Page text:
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Payphone's last call hasn't yet come

If "Video Killed the Radio Star" in the 1980s, cell phones said "Bye, Bye, Bye," to the pay phone in the 2000s.

If “Video Killed the Radio Star” in the 1980s, cell phones said “Bye, Bye, Bye,” to the pay phone in the 2000s.

Today only 50 remain of the 5,000 Sacramento had in the mid-1990s during the peak of the pay phones’ ascendency.

Two of these are to be found at the Sacramento Greyhound terminal, with usage intermittent as passengers arrive and depart.

“The only reason I am using the pay phone is because my cell phone is broken,” one passenger said. “I actually forgot how to use a payphone.”

The first pay phone was installed by William Grey in 1889, and by the 1960s there were a million nationwide. Early examples of the pay phone can be seen at The Telephone Museum in Roseville. Curator Frank Alva likes to show off the old wooden booth with a sliding door.

“In the 1920s calls were 5 cents,” Alva said. “Today that would be about 71 cents.”

Pay phones were big business. By the late 1990s, as cellular phones were beginning their ascent, there were more than 2.6 million pay phones in the United States.

“Pacific Bell, which is part of AT&T, had a monopoly over pay phones until the 1985 breakup,” Alva said.

In 1985, the federal government deregulated the pay phone business to break up the Pacific Bell monopoly, opening the door for just about anyone to own a pay phone. That year, Thomas Keane and Michael Zumbo started Pacific Telemanagement Services (PTS), now the largest pay phone company in United States.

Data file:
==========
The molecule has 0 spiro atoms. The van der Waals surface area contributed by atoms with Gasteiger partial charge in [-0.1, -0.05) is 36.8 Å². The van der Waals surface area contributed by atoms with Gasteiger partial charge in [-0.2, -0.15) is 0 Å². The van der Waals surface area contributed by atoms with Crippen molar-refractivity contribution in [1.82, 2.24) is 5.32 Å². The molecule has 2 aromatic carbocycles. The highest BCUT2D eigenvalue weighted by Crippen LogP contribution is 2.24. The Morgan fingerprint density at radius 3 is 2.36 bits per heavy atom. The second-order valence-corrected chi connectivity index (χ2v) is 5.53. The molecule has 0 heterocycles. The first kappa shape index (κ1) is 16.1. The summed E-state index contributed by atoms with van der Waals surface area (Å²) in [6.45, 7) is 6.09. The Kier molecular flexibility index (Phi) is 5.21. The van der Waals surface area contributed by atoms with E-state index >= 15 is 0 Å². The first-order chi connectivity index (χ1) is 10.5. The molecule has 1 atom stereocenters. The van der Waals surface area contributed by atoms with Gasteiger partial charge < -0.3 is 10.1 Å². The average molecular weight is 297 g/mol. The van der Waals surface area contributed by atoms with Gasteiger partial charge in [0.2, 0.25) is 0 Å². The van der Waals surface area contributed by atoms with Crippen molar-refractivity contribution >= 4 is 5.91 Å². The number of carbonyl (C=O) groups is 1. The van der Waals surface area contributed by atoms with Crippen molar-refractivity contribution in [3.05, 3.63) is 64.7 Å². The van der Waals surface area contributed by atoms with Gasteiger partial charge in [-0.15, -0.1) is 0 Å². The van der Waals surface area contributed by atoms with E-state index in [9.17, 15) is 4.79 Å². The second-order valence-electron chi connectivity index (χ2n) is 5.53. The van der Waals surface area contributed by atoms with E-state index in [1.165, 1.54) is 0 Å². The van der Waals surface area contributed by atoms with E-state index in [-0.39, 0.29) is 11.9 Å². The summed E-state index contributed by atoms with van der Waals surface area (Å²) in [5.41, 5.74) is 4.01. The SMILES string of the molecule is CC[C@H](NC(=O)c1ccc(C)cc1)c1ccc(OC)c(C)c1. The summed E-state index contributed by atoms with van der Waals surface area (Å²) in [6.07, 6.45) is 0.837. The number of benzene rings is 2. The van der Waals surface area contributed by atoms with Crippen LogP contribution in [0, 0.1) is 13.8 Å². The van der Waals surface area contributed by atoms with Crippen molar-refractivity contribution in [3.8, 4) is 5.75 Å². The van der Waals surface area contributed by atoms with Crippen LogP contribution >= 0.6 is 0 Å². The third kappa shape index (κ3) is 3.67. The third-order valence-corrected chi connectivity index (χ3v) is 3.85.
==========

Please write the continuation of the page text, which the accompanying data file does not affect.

“We were competing against giants like Bell in the Bay area,” Zumbo said. “Now we are sort of the last man standing in the pay phone business.”

In the early to mid-2000s when big companies like AT&T and Verizon started selling off their pay phones, Pacific Telemangement Services snapped them up. At their peak, PTS owned more than 100,000 nationwide. Today they operate around 25,000.

Behind the PTS main warehouse in Hayward is a pile of ‘retired’ payphones.

“This is the junkyard, as some call it,” Zumbo said. “Our warehouse used to have a lot more phones. Unfortunately, there are a lot less. The state of California used to have 35,000 payphones, now they have 6,000.”

Making matters worse, pay phone parts are hard to come by. PTS keeps its stash of payphone parts under lock and key in a large storage cage.

“You have to repair these parts. You can’t get new ones,” Zumbo said.

The payphone business might seem like it’s dying, but PTS is making a profit.

“Last year 15 million calls were completed on our phones,” Zumbo said.

That’s a nice profit considering the going rate for a 4-minute call is 50 cents. To make a profit, each phone only needs to make 100 calls a month.

“We’re making enough to stay in business, but we are looking to the future,” Zumbo said.

Hurricane Sandy might have shown a path to the future of pay phones. After the storm hit, cell service was jammed in New York City and the only way to call out was on a PTS pay phone. PTS saw an opportunity and ran with it.

“A year later there was still no connectivity so we hooked up fiber to our pay phones,” Zumbo said. PTS is now in the process of adding Internet to all their pay phones which include WiFi hotspots.

The pay phone as we know it might be dying, but the business is evolving. Someday your cell phone might depend on the pay phone hot spot.

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